Globalization has a unifying dimension, which we rightly applaud. At the same time, though, globalization is associated with economic and cultural changes that are dissolving inherited forms of solidarity—the nation foremost, but local communities, as well, and even the family. This dissolution encourages an atomistic individualism, which in turn makes all of us more vulnerable to domination and control.
It’s easy to decry nationalism when you’re sitting in a city drinking good coffee, surrounding by the high tech stuff that came your way so cheaply because of globalism. And it’s even easy to do that as a good missional church planter in that city, without given a second thought to why you’re so attached to the globalism myth.
And it’s probably why you’re a church planter in New York or Portland and not in some god-forsaken, steel-industry forsaken town somewhere outside of Michigan. Have a read of A J Vance’s Hillbilly Elegy if you want to see what an atomised culture stripped of all jobs and hope, and mediating institutions looks like.
So here’s the caution, and it’s one Reno points out in quoting from an essay in Foreign Affairs entitled “The Fusion of Civilisations: The Case for Global Optimism” which “outlines a vision for a more globalized, peaceful, and prosperous future—in which nations become less significant.”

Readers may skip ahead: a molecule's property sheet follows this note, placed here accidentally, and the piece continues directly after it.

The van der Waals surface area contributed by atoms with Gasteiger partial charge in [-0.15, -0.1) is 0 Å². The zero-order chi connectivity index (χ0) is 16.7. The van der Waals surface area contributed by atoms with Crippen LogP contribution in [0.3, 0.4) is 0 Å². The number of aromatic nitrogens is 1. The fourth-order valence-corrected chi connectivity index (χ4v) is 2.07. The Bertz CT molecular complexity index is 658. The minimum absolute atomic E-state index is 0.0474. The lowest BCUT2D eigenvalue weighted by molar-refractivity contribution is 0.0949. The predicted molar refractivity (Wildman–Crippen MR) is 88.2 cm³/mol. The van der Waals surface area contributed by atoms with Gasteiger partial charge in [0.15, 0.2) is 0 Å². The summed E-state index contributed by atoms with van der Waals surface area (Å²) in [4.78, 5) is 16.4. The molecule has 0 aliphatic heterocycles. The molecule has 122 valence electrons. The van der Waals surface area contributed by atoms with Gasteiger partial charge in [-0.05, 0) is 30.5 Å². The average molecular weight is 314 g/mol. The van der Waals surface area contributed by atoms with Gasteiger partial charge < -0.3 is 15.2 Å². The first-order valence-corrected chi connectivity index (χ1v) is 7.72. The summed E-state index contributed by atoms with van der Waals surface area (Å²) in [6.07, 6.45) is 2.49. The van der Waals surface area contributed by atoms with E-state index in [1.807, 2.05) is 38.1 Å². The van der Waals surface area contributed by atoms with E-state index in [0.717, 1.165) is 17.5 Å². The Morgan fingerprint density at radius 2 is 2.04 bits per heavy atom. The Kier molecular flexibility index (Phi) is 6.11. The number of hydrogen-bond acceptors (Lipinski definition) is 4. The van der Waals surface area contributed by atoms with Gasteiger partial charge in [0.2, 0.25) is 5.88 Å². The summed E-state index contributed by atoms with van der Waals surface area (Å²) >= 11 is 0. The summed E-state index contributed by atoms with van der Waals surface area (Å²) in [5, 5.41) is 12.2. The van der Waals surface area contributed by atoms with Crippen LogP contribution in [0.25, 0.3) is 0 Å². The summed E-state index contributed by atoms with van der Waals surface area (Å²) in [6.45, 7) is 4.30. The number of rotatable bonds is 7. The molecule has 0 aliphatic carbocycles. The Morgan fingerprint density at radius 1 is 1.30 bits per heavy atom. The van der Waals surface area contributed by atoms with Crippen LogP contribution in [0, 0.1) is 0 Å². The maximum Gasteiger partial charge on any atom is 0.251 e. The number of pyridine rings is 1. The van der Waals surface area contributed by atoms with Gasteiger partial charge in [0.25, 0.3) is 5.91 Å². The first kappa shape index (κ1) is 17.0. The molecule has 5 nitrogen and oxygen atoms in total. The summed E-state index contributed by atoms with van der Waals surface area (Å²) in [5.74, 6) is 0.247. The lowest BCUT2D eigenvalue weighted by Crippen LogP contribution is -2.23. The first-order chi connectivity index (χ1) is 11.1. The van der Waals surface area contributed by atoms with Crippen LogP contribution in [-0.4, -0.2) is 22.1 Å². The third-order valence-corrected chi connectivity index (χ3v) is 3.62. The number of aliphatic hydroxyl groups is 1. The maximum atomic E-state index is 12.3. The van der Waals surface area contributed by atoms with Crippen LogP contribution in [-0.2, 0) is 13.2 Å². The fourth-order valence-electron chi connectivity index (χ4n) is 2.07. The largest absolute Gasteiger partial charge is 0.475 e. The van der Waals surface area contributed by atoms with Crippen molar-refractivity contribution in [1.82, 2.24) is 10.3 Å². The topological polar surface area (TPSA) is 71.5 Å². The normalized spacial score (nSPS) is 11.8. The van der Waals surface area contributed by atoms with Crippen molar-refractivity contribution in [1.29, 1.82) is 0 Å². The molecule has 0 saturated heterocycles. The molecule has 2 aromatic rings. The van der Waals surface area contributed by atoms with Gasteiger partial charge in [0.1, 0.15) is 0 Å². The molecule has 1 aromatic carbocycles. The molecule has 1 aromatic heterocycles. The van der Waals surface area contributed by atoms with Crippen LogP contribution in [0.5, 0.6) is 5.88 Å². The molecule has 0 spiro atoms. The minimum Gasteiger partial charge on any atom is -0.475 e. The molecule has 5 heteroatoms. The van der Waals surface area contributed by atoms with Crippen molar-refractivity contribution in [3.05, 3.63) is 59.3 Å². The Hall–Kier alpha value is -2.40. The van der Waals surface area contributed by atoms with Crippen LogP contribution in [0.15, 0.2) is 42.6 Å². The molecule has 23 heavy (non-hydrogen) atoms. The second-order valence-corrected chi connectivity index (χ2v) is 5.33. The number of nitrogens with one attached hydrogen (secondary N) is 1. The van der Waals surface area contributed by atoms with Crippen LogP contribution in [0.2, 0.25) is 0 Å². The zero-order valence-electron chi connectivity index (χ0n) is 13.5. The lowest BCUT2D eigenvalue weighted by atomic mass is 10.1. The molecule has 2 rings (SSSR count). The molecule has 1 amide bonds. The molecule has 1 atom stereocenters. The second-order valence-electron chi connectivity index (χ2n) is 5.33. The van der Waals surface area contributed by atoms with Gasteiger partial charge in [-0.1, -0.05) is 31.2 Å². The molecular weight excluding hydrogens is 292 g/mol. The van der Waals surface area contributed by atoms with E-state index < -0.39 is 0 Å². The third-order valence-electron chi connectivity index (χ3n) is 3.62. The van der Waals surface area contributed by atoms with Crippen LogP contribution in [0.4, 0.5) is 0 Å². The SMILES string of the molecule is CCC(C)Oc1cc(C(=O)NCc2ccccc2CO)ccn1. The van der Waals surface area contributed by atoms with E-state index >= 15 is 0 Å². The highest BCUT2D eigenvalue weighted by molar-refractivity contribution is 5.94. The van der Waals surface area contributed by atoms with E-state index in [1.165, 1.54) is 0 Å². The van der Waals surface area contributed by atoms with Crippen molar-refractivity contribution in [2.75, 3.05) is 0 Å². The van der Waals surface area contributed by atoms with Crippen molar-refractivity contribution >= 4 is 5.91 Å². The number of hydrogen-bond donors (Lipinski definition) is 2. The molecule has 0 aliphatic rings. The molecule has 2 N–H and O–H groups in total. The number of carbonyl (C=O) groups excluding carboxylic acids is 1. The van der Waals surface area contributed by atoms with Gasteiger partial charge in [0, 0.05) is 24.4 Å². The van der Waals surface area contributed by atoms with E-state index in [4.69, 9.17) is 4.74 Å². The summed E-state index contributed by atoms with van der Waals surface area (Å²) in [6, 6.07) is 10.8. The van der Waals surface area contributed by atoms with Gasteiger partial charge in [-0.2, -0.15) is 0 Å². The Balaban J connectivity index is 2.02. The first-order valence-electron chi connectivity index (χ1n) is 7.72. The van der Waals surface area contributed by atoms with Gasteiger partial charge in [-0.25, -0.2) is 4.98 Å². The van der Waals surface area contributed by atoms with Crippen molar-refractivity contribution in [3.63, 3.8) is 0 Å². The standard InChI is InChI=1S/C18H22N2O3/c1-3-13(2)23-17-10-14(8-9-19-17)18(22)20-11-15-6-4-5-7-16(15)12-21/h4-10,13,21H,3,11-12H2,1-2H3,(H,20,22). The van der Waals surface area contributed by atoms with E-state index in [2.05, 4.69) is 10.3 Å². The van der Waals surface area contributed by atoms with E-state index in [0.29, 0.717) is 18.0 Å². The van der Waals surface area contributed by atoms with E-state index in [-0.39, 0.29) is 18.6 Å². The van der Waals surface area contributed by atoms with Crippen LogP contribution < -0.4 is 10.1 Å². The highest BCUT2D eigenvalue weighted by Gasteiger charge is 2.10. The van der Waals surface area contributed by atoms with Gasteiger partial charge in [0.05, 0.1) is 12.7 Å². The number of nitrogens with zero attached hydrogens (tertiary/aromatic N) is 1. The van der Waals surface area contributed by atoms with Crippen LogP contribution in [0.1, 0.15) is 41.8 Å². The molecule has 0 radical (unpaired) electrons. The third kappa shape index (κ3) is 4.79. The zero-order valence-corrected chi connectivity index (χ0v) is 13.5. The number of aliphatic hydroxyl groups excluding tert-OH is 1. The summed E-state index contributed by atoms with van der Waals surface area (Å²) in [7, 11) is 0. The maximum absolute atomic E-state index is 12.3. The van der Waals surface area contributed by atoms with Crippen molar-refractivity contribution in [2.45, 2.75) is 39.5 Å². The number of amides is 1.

Today’s emphasis on multiculturalism and “diversity” participates in this vision of the future, one in which differences are overcome and borders are irrelevant. It’s a species of utopianism, to be sure, but it has a powerful grip on the moral imagination of the West.
And it’s there that I think the problem lies. Not so much in the down to earth workaday work of politics, but in the ethereal world of our collective moral imaginations. It’s the problem of optimistic over-reach, and I’ve noticed it’s a problem that some versions of progressive Christianity have lapped up rather unsuspectingly.
Let me explain.
If you visit the symbols of nationalism in a particular country, the national Parliament for example, take a walk around the outside of the building. Notice the national symbols, the national statements. They are symbols and statements of history. History defines the nation. There is no doubt it is also myth-making in what it is doing, but it is a bounded myth, and one bounded by history.